NME (Magazine) - "It was produced by Michael `Mike D' Diamond of the Beastie Boys, though sounds like it's held together with snot and sawdust, lending the record a sense of spontaneity that runs through all 16 tracks."
Clash (magazine) - "Laurie Vincent's guitar prowess has definitely improved since their debut, and 'Lies' showcases it without showing off....'Steer Clear' featuring Baxter Dury seems to be begging for a remix, with a groovy, Gorillaz-esque chorus questioning identity, life and reality."
Recording information: Groove Masters, California.
Laurie Vincent and Isaac Holman's loud and direct approach isn't an entirely new concept, although perhaps it has a new purpose in the context of recent political upheaval. Historically speaking, this kind of worldwide political agenda is accompanied by an outcry from the artistic community, with music playing a pivotal role in calling out social injustice. Instead, current rock trends rely on introspective or self-indulged lyrics, soft electronica, and folksy harmonics. Slaves, alternatively, offer a much-needed release of pent-up anger and frustration for an increasingly disenfranchised youth. When asked why they were releasing their second album, just one year on from their debut, Vincent commented "If you stop making music, you stop being relevant." How self-aware that statement is depends on interpretation, but their popularity suggests that their particular brand of social angst is not only relevant, but a necessary rallying cry for a generation all too often described as apathetic.
Lyrically, they target general topics such as the rich elite or iPhone addiction, as opposed to singling out anything specific. In a sense, their overall vagueness is the key to their broad appeal; they represent two average guys who are sick of modern attitudes, the key difference being that they are not afraid to say something about it. A difference that they are very aware of; track one, "Spit It Out," directly addresses the comfortably numb masses, with a renewed vigor that serves to underline their message.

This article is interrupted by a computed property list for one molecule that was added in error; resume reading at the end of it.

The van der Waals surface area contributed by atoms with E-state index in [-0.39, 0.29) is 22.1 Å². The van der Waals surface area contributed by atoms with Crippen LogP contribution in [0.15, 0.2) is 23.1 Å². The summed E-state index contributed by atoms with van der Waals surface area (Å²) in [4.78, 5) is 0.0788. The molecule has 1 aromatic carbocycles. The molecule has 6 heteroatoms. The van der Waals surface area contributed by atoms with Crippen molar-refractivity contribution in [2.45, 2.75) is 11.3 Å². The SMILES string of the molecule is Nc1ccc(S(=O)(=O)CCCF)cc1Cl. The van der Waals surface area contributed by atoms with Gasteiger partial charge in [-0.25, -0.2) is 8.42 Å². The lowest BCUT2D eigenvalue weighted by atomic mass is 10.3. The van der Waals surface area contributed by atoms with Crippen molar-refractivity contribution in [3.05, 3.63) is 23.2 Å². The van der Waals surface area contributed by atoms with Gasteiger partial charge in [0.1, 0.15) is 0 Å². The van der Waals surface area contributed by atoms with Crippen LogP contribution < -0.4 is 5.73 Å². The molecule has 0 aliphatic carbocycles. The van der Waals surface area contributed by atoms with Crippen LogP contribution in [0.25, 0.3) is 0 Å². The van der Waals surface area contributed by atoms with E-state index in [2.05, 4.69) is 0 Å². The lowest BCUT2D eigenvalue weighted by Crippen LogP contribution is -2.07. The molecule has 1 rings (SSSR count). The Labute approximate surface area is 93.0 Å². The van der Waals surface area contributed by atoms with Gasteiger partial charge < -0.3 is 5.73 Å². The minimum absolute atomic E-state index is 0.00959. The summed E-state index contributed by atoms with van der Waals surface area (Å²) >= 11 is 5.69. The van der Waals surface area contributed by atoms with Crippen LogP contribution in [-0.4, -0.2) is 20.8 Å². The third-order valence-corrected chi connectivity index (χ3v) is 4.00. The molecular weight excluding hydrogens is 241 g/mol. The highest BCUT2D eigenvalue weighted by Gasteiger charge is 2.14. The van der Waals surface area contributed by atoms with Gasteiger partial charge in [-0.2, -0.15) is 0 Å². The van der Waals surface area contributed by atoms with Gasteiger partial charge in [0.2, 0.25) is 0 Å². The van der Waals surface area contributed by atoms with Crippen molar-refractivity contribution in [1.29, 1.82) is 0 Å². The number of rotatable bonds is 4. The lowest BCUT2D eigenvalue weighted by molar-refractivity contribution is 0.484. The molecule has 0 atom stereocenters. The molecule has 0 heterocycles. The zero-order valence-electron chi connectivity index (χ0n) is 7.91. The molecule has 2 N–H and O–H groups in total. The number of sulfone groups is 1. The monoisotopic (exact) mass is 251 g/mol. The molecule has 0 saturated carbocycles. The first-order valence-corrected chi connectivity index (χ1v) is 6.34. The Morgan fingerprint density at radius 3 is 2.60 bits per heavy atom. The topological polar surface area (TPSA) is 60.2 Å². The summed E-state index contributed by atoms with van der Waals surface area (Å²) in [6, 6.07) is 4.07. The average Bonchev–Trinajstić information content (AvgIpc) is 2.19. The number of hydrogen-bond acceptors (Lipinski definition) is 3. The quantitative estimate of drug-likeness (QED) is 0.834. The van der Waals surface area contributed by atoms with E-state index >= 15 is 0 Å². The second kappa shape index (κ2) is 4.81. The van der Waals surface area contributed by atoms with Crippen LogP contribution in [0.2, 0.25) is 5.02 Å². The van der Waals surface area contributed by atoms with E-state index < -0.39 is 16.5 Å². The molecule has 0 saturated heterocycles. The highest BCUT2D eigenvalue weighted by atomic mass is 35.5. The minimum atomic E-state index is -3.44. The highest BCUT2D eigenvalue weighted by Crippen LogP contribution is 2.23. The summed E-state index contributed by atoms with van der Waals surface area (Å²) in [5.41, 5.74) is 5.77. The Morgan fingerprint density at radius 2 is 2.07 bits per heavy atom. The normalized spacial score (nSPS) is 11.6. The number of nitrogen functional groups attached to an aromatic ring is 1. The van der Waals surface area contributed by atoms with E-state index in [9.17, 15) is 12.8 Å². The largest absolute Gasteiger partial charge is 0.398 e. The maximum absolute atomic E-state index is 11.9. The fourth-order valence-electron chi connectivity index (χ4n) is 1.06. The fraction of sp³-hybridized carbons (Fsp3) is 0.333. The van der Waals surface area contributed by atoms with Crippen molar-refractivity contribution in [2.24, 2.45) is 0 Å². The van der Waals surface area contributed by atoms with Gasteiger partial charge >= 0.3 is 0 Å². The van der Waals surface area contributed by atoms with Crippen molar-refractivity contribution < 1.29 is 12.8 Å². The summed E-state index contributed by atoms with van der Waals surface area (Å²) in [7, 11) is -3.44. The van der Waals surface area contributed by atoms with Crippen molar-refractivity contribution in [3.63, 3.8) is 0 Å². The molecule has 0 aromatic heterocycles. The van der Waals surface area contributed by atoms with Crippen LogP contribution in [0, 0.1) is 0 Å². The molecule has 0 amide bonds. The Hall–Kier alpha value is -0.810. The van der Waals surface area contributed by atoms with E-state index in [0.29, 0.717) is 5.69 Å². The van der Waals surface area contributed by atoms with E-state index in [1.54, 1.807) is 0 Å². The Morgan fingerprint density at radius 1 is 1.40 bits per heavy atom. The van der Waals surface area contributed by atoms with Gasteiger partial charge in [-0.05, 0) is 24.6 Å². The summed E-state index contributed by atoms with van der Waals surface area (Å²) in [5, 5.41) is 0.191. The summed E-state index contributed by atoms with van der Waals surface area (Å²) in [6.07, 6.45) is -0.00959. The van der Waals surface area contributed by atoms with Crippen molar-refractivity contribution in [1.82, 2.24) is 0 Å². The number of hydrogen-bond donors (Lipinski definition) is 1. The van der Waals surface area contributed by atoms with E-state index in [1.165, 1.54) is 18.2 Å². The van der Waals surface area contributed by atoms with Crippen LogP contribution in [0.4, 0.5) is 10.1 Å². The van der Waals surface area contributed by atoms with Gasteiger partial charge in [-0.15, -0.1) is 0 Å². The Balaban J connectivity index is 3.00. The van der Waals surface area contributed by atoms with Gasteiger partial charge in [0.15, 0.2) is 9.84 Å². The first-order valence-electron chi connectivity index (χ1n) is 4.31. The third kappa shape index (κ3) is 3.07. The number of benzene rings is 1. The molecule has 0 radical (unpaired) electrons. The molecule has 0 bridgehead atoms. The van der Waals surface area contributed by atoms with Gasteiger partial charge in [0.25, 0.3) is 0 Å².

The first half of the record follows suit, with the addition of Mike D's -- who produced the record -- influence. On the surface, Mike can be heard in the form of an awkward verse ("Consume or Be Consumed") or the inclusion of two skits ("Mr. Industry" and "Gary"), but overall Take Control sounds like typical Slaves. Perhaps it was at Mike D's behest, but the latter half does play with a few new ideas, in general slowing the pace down. Most notably is the relatively sentimental "Steer Clear," a direction that Slaves rarely demonstrate and certainly haven't to this degree -- it even includes some subtle synths and a backing harmony. Then there's the more directly electronic "STD's/PHD's," although you can rest assured that it channels the sound of Nine Inch Nails more than James Blake.
It should come as no surprise that the second half suffers for its subdued pace; after all, Slaves are fashioned around the idea of being abrasive, not insightful. Take Control also features its fair share of forgettable numbers, such as "Fuck the Hi-Hat," which sounds like it was recorded accidently by a rogue studio mike. However, trying to differentiate from their debut comes down to splitting hairs, owing much to the short amount of time separating the two. Again, the level of self-awareness is debatable, but naming the last track "Same Again" seems more than coincidence. Not only does it sound like a promise that Slaves won't be reinventing the wheel anytime soon, it comes across as a vague threat; they are effectively saying that they will shout at you as long as it takes for you to confront your everyday demons, in politics, in society, and in yourself. ~ Liam Martin